-Josh


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#3 3DModelerMan   Members   -  Reputation: 935

Posted 25 January 2014 - 01:11 PM

Yeah, that's the thing I always felt like was missing when playing Skyward Sword: weight. It feels NOTHING like a real weapon to play with a Wii Remote. And even if you were to make it heavier, the balance would still be wrong for a sword. And you would need different weights for battle axes, spears, and daggers too. A shooter would probably be easier because you could mod an airsoft gun into a controller and add some sort of simulated kickback.



#4 ddn3   Members   -  Reputation: 1248

Posted 25 January 2014 - 08:52 PM

The VR part can be done no prob, it's the full body feedback which will be a problem and even that is not impossible. Just how much money do you want to throw at the problem? A full body suit with actuator feedback to simulate impact and resistance from a virtual foe can be done, I'm certain of it, but will cost millions to build such a suit.I suspect DARPA or some of the larger universities are already working on such tech.



#5 slicer4ever   Crossbones+   -  Reputation: 3192

Posted 25 January 2014 - 08:59 PM

The VR part can be done no prob, it's the full body feedback which will be a problem and even that is not impossible. Just how much money do you want to throw at the problem? A full body suit with actuator feedback to simulate impact and resistance from a virtual foe can be done, I'm certain of it, but will cost millions to build such a suit.I suspect DARPA or some of the larger universities are already working on such tech.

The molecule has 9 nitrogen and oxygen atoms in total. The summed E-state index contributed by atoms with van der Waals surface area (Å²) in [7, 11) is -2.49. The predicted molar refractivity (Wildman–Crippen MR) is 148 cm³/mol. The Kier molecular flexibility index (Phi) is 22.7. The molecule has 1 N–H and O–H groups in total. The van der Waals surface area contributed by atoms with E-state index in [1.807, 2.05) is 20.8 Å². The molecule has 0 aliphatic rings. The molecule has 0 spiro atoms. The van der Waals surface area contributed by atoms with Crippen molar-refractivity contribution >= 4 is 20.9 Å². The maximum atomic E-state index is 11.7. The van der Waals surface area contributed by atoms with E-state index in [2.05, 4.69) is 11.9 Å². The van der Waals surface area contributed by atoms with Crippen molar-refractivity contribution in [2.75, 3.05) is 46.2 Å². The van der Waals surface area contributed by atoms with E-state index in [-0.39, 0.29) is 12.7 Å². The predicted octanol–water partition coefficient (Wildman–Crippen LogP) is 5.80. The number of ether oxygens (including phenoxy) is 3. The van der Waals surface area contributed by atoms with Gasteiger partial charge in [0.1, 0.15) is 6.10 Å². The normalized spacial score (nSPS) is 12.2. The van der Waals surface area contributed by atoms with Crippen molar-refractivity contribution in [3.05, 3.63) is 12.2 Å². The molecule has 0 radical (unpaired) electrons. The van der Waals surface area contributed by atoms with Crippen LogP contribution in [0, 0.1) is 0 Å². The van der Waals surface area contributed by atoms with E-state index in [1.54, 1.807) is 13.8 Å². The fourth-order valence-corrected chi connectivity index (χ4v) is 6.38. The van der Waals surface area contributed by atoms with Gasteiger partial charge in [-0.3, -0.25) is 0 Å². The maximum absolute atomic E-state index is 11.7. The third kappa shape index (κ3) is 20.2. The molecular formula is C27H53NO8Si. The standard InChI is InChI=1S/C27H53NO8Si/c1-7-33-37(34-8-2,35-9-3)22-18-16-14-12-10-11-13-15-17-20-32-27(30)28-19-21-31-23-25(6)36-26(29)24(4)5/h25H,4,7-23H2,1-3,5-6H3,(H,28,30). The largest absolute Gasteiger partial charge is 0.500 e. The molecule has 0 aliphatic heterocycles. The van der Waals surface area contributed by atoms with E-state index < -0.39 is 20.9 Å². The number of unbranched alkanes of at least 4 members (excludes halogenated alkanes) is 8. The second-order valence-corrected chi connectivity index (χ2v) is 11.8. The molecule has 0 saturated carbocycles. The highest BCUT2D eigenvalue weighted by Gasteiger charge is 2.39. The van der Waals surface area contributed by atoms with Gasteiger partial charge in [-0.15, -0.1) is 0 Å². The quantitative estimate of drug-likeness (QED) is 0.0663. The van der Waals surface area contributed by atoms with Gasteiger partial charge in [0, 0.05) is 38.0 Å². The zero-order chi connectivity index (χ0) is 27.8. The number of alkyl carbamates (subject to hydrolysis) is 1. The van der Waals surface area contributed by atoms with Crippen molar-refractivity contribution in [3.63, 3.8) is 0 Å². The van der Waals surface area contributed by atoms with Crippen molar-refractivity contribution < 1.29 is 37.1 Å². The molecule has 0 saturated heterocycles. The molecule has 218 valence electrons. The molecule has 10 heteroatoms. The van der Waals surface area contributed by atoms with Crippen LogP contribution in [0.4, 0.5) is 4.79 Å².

why bother with building a full suit, if you can toss millions at the problem, seems like it'd be overall simplier/more immensive to create a device which is placed at the base of the neck/spine, and can simulate those effects directly.

Edited by slicer4ever, 25 January 2014 - 08:59 PM.

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#6 ddn3   Members   -  Reputation: 1248

Posted 25 January 2014 - 11:40 PM

 

The VR part can be done no prob, it's the full body feedback which will be a problem and even that is not impossible. Just how much money do you want to throw at the problem? A full body suit with actuator feedback to simulate impact and resistance from a virtual foe can be done, I'm certain of it, but will cost millions to build such a suit.I suspect DARPA or some of the larger universities are already working on such tech.


why bother with building a full suit, if you can toss millions at the problem, seems like it'd be overall simplier/more immensive to create a device which is placed at the base of the neck/spine, and can simulate those effects directly.